Just last month, the United Nations General Assembly, for the first time, took steps to pave the way for IOC representatives to participate in its official meetings.  If all goes well, this could start by the end of the year.

But our partnership goes well beyond meeting rooms in New York.  It extends across the world, from national capitals to war zones.  It carries out scores of projects to help refugees, educate children and protect our planet.  These efforts are underpinned by shared principles.  Non-discrimination, sustainability, universality and solidarity.  Olympic principles are United Nations principles.  Olympians also have tremendous capacity to inspire.

At a United Nations-run camp in Nepal, where young refugee girls were trying to play volleyball with broken equipment, three gold-medal Japanese athletes visited with professional balls and personal lessons.  The girls were overjoyed.  This is just one of countless such examples.

My Special Adviser on Sport for Development and Peace, Mr. Wilfried Lemke, has a simple philosophy:  “Sport is a universal language that unites people and builds bridges.”  Indeed, sports can be found anywhere, even in war-ravaged places where all hope seems lost.  Suddenly, a ball appears.  This is a ball made out of plastic bags, used newspapers and used cloth. [Secretary-General shows ball]  Suddenly, a dirty street is transformed into a playing field.  We have seen this in poor townships in South Africa and slums in Nairobi, where United Nations initiatives are helping children benefit from sports.  In the Middle East, organized sports are helping children devastated by violence to learn positive social values.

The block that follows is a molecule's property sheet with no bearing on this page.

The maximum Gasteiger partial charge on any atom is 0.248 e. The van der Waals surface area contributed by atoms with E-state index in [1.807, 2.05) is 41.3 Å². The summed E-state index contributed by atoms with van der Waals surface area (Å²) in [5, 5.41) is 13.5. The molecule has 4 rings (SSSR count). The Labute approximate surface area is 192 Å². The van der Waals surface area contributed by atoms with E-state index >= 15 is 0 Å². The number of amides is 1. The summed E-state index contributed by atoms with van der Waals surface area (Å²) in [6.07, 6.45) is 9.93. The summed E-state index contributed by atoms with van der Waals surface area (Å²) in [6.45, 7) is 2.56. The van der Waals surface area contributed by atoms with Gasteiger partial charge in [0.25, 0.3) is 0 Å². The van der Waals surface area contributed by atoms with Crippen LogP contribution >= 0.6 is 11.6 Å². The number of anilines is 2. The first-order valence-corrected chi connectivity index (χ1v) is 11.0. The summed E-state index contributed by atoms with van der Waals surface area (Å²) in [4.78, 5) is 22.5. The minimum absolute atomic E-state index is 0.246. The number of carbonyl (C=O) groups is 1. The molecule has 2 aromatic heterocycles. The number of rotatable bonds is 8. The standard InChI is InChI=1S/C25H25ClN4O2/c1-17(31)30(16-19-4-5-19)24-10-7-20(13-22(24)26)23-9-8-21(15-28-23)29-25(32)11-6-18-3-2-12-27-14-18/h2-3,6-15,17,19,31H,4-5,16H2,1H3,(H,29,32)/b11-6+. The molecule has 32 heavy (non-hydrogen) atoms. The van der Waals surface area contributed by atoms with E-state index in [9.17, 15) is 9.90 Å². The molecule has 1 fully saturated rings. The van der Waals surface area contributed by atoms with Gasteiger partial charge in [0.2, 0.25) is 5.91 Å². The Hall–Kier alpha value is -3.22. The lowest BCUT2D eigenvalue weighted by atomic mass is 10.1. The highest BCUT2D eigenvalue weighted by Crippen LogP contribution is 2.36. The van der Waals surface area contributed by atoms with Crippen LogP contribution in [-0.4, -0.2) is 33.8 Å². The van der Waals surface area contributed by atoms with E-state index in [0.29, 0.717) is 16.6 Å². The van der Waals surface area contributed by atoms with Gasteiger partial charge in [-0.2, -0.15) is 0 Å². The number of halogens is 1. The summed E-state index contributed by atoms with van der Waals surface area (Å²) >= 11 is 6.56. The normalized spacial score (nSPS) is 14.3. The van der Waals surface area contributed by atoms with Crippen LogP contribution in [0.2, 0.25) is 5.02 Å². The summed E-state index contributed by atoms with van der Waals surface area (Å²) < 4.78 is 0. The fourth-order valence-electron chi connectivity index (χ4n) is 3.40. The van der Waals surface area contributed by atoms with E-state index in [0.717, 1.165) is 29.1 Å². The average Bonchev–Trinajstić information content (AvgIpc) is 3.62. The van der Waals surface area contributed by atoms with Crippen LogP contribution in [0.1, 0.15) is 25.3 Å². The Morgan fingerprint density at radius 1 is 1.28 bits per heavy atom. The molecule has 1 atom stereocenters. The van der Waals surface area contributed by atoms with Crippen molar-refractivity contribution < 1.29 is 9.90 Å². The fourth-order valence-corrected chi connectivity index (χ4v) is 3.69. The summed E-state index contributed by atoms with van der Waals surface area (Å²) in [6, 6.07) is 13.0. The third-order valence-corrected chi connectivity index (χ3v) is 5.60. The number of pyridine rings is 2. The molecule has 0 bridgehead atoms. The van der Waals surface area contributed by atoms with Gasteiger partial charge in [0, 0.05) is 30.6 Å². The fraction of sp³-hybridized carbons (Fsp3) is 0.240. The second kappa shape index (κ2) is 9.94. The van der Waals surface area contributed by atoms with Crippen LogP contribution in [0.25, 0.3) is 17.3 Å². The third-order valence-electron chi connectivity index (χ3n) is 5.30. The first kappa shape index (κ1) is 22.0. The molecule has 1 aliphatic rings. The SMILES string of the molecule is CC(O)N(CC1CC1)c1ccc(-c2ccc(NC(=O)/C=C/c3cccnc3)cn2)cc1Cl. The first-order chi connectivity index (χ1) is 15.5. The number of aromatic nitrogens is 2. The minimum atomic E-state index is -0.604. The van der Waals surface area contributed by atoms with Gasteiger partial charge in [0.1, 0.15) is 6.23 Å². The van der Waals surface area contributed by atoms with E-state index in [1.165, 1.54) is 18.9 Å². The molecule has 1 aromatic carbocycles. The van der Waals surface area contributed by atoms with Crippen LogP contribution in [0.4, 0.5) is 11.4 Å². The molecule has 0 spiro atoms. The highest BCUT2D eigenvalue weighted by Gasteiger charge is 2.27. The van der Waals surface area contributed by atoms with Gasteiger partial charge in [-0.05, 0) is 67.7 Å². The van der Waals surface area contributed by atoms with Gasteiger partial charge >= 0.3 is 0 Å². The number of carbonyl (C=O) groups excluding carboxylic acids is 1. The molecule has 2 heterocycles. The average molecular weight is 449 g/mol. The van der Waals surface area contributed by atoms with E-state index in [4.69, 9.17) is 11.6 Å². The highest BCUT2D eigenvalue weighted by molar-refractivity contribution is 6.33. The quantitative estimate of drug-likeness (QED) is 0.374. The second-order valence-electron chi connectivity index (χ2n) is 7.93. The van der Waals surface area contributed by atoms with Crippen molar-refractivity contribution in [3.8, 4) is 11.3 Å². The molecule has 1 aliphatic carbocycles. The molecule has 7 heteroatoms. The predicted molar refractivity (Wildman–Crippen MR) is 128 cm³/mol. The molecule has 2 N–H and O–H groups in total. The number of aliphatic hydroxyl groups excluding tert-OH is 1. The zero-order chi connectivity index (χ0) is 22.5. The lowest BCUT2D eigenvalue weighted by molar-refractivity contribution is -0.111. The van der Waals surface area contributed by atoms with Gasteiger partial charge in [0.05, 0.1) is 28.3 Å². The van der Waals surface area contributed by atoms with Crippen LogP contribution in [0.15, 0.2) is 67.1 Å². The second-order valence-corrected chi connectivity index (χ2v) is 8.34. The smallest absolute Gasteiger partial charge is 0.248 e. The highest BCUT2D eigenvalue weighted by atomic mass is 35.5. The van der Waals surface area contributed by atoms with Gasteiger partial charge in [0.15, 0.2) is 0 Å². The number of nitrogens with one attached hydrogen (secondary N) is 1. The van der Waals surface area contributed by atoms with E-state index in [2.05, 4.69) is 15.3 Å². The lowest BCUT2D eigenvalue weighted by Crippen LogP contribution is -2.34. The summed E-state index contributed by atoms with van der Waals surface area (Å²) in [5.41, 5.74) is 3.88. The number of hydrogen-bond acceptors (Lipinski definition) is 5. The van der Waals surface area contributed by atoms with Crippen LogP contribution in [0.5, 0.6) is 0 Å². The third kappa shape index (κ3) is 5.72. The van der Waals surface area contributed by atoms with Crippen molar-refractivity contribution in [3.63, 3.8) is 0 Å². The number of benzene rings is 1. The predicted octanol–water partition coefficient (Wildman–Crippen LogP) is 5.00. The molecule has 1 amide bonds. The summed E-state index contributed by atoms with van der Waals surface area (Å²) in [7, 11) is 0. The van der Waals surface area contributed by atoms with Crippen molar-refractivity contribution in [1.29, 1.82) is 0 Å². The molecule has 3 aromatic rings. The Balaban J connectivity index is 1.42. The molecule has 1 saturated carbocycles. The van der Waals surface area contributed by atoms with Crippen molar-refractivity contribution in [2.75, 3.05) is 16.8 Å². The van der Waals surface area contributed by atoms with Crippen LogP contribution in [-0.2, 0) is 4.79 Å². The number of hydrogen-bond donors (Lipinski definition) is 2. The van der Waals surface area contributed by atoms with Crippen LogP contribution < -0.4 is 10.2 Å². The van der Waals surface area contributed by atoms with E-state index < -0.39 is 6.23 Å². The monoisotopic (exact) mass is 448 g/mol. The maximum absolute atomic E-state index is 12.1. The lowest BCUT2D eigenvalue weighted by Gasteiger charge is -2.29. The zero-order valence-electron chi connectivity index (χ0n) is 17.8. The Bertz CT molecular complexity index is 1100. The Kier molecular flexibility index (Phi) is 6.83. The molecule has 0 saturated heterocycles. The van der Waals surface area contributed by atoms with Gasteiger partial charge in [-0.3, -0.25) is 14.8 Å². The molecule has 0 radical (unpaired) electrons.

Three years ago, when the United Nations helped to organize the Democratic Republic of the Congo's first elections in 45 years, the IOC teamed up with peacekeepers to hold “Peace Games” that helped promote calm.  I thank President Rogge for backing these sports-for-peace initiatives.  More and more people around the world understand the value of such efforts.